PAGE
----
Few transactions are as confusing and costly as obtaining a first mortgage or refinancing an existing mortgage or owned property. Between the excitement, the paperwork, and the planning, for those without degrees in finance, mortgage mistakes are easy to make.
Compounding the issue, despite increased regulation, banks have little incentive to explain the process to borrowers in truly understandable terms.
Although banks lost billions of dollars during the recession on risky mortgage bets, mortgages remain one of the biggest profit movers for financial institutions; in fact, according to the New York Times, banks are profiting even more now from mortgages than they did five years ago.
Unfortunately, very few of us will be able to purchase a home or property without a mortgage. This makes mortgages something of a necessary evil, even though they represent a large debt inflated by fees and interest charges. Knowing the mortgage mistakes to avoid will help simplify the process.
The Top 10 Mortgage Mistakes People Make – and Solutions
The best way to protect yourself from a major mortgage mistake or refinancing mistake is to become an educated consumer.
Even before you begin filling out paperwork for a mortgage or refinance, do research on common requirements, rates, fees, and restrictions so that you know what to expect.
This includes knowing the top ten mortgage mistakes people make so you can avoid making the same mistakes:
Assuming your primary bank has the best mortgage offer. It’s an old adage that the longer you do business with a financial institution, the more eager they will be to work with you again.
Shop around for a better deal – you have about a two-week grace period after the first mortgage-related credit inquiry until multiple inquiries begin to hurt your credit; within those first two weeks, it’s obvious you’re looking for the best deal on a mortgage, which won’t reflect negatively on you.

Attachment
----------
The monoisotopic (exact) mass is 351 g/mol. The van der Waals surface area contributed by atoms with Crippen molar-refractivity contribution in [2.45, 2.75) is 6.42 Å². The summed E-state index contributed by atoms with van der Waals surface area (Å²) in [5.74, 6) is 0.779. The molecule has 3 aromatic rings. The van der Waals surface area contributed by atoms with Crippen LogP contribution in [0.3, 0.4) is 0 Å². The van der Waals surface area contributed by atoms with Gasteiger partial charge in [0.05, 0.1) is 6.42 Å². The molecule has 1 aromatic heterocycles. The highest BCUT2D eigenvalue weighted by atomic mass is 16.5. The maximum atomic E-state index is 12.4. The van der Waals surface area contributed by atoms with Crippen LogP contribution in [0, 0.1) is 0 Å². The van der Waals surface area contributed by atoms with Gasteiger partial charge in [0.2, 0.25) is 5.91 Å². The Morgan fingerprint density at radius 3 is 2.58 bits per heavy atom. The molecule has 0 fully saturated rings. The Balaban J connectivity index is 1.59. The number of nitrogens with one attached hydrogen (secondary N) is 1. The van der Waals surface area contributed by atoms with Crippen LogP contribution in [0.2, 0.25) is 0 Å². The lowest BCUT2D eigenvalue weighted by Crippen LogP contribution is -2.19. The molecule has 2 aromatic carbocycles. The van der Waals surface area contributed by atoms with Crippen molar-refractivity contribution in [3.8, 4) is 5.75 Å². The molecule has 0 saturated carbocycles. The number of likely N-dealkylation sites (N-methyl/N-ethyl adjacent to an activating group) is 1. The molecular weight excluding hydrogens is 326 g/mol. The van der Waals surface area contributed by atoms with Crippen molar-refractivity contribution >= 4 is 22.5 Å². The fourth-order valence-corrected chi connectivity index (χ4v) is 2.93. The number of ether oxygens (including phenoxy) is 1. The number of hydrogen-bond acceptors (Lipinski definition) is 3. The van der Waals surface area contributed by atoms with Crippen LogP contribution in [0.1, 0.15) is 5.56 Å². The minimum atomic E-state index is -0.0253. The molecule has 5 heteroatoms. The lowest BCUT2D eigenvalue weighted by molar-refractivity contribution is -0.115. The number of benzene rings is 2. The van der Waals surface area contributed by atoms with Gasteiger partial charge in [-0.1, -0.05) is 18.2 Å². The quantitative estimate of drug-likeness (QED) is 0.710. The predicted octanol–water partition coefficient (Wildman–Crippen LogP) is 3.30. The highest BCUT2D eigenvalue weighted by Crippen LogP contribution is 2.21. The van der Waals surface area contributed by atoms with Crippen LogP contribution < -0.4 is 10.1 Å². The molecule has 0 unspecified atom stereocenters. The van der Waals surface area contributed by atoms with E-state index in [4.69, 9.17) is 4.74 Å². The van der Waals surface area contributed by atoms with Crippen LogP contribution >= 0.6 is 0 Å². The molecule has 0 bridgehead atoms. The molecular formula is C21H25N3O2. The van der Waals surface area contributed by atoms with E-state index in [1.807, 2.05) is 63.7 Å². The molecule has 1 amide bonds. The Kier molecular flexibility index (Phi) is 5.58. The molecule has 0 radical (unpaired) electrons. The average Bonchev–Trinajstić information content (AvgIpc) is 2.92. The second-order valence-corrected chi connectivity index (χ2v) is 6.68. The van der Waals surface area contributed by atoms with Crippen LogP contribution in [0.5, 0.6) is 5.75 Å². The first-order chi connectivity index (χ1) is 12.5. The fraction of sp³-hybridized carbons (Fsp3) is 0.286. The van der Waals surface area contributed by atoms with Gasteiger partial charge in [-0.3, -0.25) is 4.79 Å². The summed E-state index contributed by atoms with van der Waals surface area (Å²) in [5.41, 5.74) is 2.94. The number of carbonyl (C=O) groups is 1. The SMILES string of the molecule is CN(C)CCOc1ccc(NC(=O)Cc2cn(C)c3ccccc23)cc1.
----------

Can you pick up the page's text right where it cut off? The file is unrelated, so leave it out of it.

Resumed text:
Another option you may wish to explore is wholesale mortgage bankers who tend to give you discounted rates on your mortgage.
Overleveraging yourself, or buying “too much house.” A good indicator of whether you are buying more houses than you can actually afford is the need for a second mortgage.
If you need a second mortgage to close the deal, you either do not have a strong enough down payment or are not making enough money to afford the property you are trying to buy.
Determine your ideal mortgage amount using Bankrate’s Mortgage Calculator, and if necessary wait to buy until you can increase your down payment to qualify for a single mortgage.
Taking a zero-down mortgage. There are few circumstances where accepting a zero-down mortgage makes sense for anyone but the lending bank. In general, mortgages without a down payment have higher interest rates, higher closing costs, and longer repayment terms.
I firmly believe that if you do not have the money for a down payment, the time is not right for a property purchase. If you do have the down payment available, you will save yourself money in the long term by putting it down at the closing table.
Refinancing too frequently. When you refinance a mortgage, you are canceling the first mortgage in favor of a second. This usually makes sense when interest rates drop a percentage point or more below the rate you already have.
However, every time you refinance, you are paying closing costs and other fees. The costs can exceed the savings from interest rate drops, particularly if the interest rate is not substantially lower and you refinance frequently a huge refinance mistake.